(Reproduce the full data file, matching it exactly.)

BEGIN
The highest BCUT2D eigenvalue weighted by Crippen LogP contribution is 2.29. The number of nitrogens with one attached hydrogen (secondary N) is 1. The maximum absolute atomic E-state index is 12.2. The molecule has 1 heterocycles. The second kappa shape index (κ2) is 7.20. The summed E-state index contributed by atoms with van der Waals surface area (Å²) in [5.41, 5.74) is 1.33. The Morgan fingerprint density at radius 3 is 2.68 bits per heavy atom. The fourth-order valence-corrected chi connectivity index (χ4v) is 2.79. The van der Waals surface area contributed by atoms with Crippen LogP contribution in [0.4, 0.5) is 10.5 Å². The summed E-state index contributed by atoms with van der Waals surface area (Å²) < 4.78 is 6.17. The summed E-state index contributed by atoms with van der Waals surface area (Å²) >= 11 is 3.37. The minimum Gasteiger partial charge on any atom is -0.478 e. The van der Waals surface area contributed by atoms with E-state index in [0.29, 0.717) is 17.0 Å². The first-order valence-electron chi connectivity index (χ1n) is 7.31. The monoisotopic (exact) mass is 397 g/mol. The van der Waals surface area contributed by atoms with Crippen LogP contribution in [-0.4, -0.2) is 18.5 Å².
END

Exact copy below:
The highest BCUT2D eigenvalue weighted by Crippen LogP contribution is 2.29. The number of nitrogens with one attached hydrogen (secondary N) is 1. The maximum absolute atomic E-state index is 12.2. The molecule has 1 heterocycles. The second kappa shape index (κ2) is 7.20. The summed E-state index contributed by atoms with van der Waals surface area (Å²) in [5.41, 5.74) is 1.33. The Morgan fingerprint density at radius 3 is 2.68 bits per heavy atom. The fourth-order valence-corrected chi connectivity index (χ4v) is 2.79. The van der Waals surface area contributed by atoms with Crippen LogP contribution in [0.4, 0.5) is 10.5 Å². The summed E-state index contributed by atoms with van der Waals surface area (Å²) < 4.78 is 6.17. The summed E-state index contributed by atoms with van der Waals surface area (Å²) >= 11 is 3.37. The minimum Gasteiger partial charge on any atom is -0.478 e. The van der Waals surface area contributed by atoms with E-state index in [0.29, 0.717) is 17.0 Å². The first-order valence-electron chi connectivity index (χ1n) is 7.31. The monoisotopic (exact) mass is 397 g/mol. The van der Waals surface area contributed by atoms with Crippen LogP contribution in [-0.4, -0.2) is 18.5 Å².